Celebrations China and Japan

Twin celebrations of two countries proved a vital link to both our past and future.

The celebration of 70 years of the People’s Republic of China at the SMX convention center was a fitting tribute to the fact that the Chinese governent has lifted practically all of its citizens from poverty in the last twenty years forged a prosperous nation. 

There is definitely is much to learn from and about China, with thousands of years of history creating what Martin Jacques calls the civilization state, where Chinese identity and the nature of its statehood lies not in formal declarations but in irs own defi itio of nationhood. He writes in his blog
“For over two millennia, the Chinese thought of themselves as a civilization rather than a nation. The most fundamental defining features of China today, and which give the Chinese their sense of identity, emanate not from the last century when China has called itself a nation-state but from the previous two millennia when it can be best described as a civilization-state: the relationship between the state and society, a very distinctive notion of the family, ancestral worship, Confucian values, the network of personal relationships that we call guanxi, Chinese food and the traditions that surround it, and, of course, the Chinese language with its unusual relationship between the written and spoken form. 

The implications are profound: whereas national identity in Europe is overwhelmingly a product of the era of the nation-state – in the United States almost exclusively so – in China, on the contrary, the sense of identity has primarily been shaped by the country’s history as a civilization-state.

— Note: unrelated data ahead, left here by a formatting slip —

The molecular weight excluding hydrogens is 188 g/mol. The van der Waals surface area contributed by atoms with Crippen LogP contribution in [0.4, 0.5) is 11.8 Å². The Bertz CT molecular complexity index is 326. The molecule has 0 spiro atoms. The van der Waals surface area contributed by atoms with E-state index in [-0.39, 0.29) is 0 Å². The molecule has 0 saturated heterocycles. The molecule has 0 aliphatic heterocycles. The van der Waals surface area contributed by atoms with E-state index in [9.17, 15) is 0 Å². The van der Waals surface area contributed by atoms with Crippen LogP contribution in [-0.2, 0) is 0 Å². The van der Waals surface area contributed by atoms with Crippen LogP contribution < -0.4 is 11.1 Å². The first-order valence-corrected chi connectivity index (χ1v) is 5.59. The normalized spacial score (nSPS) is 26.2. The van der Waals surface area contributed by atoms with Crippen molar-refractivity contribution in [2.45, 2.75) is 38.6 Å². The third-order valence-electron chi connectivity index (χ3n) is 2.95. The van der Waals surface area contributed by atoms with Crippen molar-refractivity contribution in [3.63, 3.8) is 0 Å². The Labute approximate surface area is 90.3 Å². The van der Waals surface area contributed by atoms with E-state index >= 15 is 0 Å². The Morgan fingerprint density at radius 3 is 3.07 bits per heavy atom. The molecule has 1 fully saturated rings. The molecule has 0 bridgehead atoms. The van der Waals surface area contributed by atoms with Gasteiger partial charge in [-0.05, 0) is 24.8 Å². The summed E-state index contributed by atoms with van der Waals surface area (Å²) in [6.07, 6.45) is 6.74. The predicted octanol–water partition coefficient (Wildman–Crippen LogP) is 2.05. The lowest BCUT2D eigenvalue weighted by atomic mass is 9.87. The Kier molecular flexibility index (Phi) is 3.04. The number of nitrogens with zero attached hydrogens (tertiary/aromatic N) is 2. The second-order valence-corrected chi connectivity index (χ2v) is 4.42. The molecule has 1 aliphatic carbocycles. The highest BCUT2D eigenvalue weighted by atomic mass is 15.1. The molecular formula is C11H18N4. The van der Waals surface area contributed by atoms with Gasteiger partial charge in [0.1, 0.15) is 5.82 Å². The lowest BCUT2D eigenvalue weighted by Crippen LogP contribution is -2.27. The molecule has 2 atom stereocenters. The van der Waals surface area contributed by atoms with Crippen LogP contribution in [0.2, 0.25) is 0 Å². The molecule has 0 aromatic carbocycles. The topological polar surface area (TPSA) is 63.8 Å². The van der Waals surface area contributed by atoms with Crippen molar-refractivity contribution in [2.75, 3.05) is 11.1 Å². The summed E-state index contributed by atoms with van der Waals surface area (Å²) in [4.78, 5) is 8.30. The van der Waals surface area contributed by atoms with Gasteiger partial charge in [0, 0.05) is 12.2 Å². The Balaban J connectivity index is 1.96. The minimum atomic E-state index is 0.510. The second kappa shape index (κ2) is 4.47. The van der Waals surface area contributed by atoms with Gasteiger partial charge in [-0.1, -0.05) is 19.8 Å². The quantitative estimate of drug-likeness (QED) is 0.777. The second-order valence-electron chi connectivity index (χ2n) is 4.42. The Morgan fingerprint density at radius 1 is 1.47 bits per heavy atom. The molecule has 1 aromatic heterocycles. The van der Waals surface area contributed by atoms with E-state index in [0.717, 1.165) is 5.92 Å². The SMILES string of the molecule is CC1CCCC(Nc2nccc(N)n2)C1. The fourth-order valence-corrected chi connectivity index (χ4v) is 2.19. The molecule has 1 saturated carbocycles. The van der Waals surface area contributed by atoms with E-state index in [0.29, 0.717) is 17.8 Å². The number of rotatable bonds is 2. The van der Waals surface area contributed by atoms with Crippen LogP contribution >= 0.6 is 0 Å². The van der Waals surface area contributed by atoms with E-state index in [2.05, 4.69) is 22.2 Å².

Although China describes itself today as a nation-state, it remains essentially a civilization-state in terms of history, culture, identity and ways of thinking. China’s geological structure is that of a civilization-state; the nation-state accounts for little more than the top soil.”

(http://www.martinjacques.com/articles/civilization-state-versus-nation-state-2/)

This explanation by a western scholar ought to give us a deeper understanding not only of Chinese economic and domestic policy, but the mind of the Chinese people.

It also compels us to be more understanding of the nature of the chinese state and not simply compare it with other western powers, which it clearly is not. It has never had colonies and never waged war to take territory. Its behavior as a State is very different from the west.

The other country celebrating an anniversary is Japan, which marks 100 years of presence in Mindanao.

Doubtless, the early Japanese settlers saw a lot of potential and harvested many opportunities here in Davao, starting with hemp and coconuts, and now bananas. 

Nowadays the lure of a vibrant Davao economy and the opportunities present in it behoove a deeper look, and perhaps a refreshed evaluation by Japanese businesses.

The two day business seminar at the Marco Polo attended by many Japanese companies and Mindanao local governments including Cagayan de Oro Mayor Oscar Moreno gave an insight not only on the maturing peace and order situation and the improving infrastructure. 

Apart from this, a film festival next weekend and the exhibit in SM Lanang gives us a glimpse into this rich shared history and point to a bountiful future.

The Japanese state is a constitutional monarchy headed by an emperor. As such, its form of government is very different from many western powers, and Japanese culture, both political and business, is worth exploring.
As we celebrate the anniversaries of these two countries, we definitely realize that we have a lot more to learn about them.